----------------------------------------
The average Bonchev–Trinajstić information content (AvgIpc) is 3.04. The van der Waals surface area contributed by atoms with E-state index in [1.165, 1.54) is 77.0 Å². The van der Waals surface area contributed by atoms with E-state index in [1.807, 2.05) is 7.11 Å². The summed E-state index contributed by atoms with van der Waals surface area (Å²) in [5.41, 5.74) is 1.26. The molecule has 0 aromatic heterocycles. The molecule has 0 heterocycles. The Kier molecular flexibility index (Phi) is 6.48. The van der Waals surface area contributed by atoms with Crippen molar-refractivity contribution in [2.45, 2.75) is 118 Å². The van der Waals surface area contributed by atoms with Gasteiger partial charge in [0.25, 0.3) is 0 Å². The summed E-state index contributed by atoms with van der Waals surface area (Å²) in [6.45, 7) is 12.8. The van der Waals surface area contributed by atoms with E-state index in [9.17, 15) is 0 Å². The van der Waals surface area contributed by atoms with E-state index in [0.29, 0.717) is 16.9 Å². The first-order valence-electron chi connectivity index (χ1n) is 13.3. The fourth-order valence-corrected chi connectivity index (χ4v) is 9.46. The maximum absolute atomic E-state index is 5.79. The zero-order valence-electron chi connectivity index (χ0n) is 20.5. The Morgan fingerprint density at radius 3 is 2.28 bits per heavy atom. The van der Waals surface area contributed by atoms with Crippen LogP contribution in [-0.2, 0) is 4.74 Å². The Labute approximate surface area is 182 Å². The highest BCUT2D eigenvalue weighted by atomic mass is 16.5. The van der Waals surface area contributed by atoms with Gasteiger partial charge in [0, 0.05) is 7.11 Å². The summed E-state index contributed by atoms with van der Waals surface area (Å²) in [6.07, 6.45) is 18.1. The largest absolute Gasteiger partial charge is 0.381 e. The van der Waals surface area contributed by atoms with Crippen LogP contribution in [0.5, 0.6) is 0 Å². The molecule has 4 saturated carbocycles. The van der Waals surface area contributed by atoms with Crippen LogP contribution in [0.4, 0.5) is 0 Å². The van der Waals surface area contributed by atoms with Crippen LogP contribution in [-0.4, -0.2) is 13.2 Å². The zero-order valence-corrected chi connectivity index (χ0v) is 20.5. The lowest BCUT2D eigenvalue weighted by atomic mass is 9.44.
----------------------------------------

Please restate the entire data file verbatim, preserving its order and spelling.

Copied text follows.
The average Bonchev–Trinajstić information content (AvgIpc) is 3.04. The van der Waals surface area contributed by atoms with E-state index in [1.165, 1.54) is 77.0 Å². The van der Waals surface area contributed by atoms with E-state index in [1.807, 2.05) is 7.11 Å². The summed E-state index contributed by atoms with van der Waals surface area (Å²) in [5.41, 5.74) is 1.26. The molecule has 0 aromatic heterocycles. The molecule has 0 heterocycles. The Kier molecular flexibility index (Phi) is 6.48. The van der Waals surface area contributed by atoms with Crippen molar-refractivity contribution in [2.45, 2.75) is 118 Å². The van der Waals surface area contributed by atoms with Gasteiger partial charge in [0.25, 0.3) is 0 Å². The summed E-state index contributed by atoms with van der Waals surface area (Å²) in [6.45, 7) is 12.8. The van der Waals surface area contributed by atoms with E-state index in [9.17, 15) is 0 Å². The van der Waals surface area contributed by atoms with E-state index in [0.29, 0.717) is 16.9 Å². The first-order valence-electron chi connectivity index (χ1n) is 13.3. The fourth-order valence-corrected chi connectivity index (χ4v) is 9.46. The maximum absolute atomic E-state index is 5.79. The zero-order valence-electron chi connectivity index (χ0n) is 20.5. The Morgan fingerprint density at radius 3 is 2.28 bits per heavy atom. The van der Waals surface area contributed by atoms with Crippen LogP contribution in [-0.2, 0) is 4.74 Å². The Labute approximate surface area is 182 Å². The highest BCUT2D eigenvalue weighted by atomic mass is 16.5. The van der Waals surface area contributed by atoms with Gasteiger partial charge in [0, 0.05) is 7.11 Å². The summed E-state index contributed by atoms with van der Waals surface area (Å²) in [6.07, 6.45) is 18.1. The largest absolute Gasteiger partial charge is 0.381 e. The van der Waals surface area contributed by atoms with Crippen LogP contribution in [0.5, 0.6) is 0 Å². The molecule has 4 saturated carbocycles. The van der Waals surface area contributed by atoms with Crippen LogP contribution in [0.4, 0.5) is 0 Å². The van der Waals surface area contributed by atoms with Crippen LogP contribution in [-0.4, -0.2) is 13.2 Å². The zero-order valence-corrected chi connectivity index (χ0v) is 20.5. The lowest BCUT2D eigenvalue weighted by atomic mass is 9.44.